November 5, 2011 Better late than never . . . In southeast Australia, a lighthouse at Cape Wickham on King Island in the state of Tasmania was officially opened 150 years after first going into the service. This ceremony finally took place in 2011 because, during preparations to commemorate the lighthouse’s sesquicentennial, it was discovered... Continue Reading →

September 16, 1861 A new lighthouse went into service on a huge rock located in False Bay (a body of water in the Atlantic Ocean) and near Simon’s Town in the present-day Western Cape province of the Republic of South Africa. (At the time of the lighthouse’s debut, this region was part of the British... Continue Reading →

August 27, 1943 In the midst of World War II, the ship Cape Leeuwin was commissioned into the Royal Australian Navy (RAN) to assist with Australia’s efforts on behalf of the Allies in their fight against Japan. A lighthouse tender, HMAS Cape Leeuwin had been designed and built nearly two decades earlier to provide supplies and... Continue Reading →

August 8, 1303 In the eastern Mediterranean basin, a violent earthquake – and the major tsunami it triggered – led to widespread destruction and death throughout the region. The best-known casualty of these natural disasters was the longstanding lighthouse in Alexandria, Egypt, that had achieved renown as one of the Seven Wonders of the Ancient... Continue Reading →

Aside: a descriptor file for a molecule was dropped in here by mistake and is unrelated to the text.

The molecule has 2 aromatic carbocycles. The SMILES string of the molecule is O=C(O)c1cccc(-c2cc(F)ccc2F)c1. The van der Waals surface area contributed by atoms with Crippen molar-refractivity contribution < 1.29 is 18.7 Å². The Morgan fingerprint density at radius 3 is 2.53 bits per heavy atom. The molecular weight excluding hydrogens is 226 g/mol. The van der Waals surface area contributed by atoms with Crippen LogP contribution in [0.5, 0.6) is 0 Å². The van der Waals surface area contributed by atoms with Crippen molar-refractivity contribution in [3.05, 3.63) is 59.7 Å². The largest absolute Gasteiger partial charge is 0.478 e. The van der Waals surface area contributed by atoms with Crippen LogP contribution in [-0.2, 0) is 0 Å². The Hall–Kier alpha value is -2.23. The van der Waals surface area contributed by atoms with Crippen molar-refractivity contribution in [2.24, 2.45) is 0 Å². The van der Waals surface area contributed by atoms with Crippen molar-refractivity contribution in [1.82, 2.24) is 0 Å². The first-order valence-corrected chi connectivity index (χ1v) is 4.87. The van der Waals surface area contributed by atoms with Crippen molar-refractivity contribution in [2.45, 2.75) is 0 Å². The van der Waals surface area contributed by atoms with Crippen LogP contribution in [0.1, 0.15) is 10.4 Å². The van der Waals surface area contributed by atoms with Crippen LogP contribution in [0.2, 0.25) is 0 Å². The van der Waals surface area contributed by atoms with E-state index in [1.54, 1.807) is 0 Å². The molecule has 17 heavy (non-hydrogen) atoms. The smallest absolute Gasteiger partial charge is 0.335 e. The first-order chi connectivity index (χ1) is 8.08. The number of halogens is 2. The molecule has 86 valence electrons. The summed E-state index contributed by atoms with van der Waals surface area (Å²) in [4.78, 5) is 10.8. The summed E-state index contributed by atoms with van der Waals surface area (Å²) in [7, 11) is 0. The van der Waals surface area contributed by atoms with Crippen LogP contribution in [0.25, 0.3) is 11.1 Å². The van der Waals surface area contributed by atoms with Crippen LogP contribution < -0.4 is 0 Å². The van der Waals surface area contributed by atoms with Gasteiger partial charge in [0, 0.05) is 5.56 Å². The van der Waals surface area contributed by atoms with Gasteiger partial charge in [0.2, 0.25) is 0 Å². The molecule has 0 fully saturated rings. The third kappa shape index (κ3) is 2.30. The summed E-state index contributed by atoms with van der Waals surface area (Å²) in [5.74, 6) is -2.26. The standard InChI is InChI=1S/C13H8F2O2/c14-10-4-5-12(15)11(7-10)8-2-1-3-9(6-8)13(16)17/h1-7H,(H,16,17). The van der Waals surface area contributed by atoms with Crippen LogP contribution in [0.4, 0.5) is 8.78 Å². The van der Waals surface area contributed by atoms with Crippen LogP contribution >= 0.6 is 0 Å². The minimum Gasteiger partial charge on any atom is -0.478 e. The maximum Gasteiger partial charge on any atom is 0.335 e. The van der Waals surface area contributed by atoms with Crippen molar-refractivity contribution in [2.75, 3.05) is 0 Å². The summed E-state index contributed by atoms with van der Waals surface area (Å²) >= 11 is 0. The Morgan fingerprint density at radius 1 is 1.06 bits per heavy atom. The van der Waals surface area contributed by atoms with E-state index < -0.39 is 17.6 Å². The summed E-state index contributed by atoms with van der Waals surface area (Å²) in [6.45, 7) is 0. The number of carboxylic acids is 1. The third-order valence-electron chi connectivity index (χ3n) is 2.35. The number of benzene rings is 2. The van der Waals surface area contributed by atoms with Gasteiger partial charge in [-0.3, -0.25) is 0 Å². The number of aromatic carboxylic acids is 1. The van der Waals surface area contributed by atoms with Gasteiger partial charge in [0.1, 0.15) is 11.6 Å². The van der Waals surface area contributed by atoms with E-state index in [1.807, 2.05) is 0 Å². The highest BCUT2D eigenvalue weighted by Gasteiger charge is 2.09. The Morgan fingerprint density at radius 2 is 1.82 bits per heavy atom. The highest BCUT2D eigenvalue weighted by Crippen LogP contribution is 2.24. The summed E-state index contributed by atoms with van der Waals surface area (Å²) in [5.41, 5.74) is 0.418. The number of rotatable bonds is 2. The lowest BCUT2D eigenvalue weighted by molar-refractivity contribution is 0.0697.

May 1, 1862 In Australia, the Point Stephens Light went into service in the colony (now state) of New South Wales (NSW). This lighthouse was built on Point Stephens, a point on a headland along the shore of Fingal Bay. The lighthouse is located 2.64 miles (4.25 kilometers) south of the entrance to Port Stephens,... Continue Reading →

April 12, 1792 The Second U.S. Congress authorized the creation of a pioneering lighthouse in New York. The actual construction of this lighthouse, which is located at the easternmost point of Long Island in the hamlet of Montauk, finally took place four years later. Montauk Point Lighthouse was the first lighthouse built within the state... Continue Reading →

January 18, 1865 The foundation stone was laid for a lighthouse on Amédée Island, a part of what was then the French dependency of New Caledonia in the southwest Pacific Ocean. (New Caledonia was reclassified as an overseas territory of France in 1946.) Amédée Island is located about 15 miles (24 kilometers) from the present-day... Continue Reading →

The Wampanoag people were a long-established confederacy of several Native American tribes in present-day Massachusetts and Rhode Island. Many of the Wampanoag people are now enrolled in two federally recognized tribes in Massachusetts: the Mashpee Wampanoag Indian Tribal Council, based in the town of Mashpee on the southeastern coast of mainland Massachusetts; and the Wampanoag... Continue Reading →

November 6, 1818 In northwestern Pennsylvania, a lighthouse in the borough (now city) of Erie began operations when keeper John Bone lit the oil wick in the new structure. The lighthouse had been built on a bluff overlooking Lake Erie and was specifically located across the water from Presque Isle, a seven-mile (11.3-kilometer)-long peninsula that... Continue Reading →

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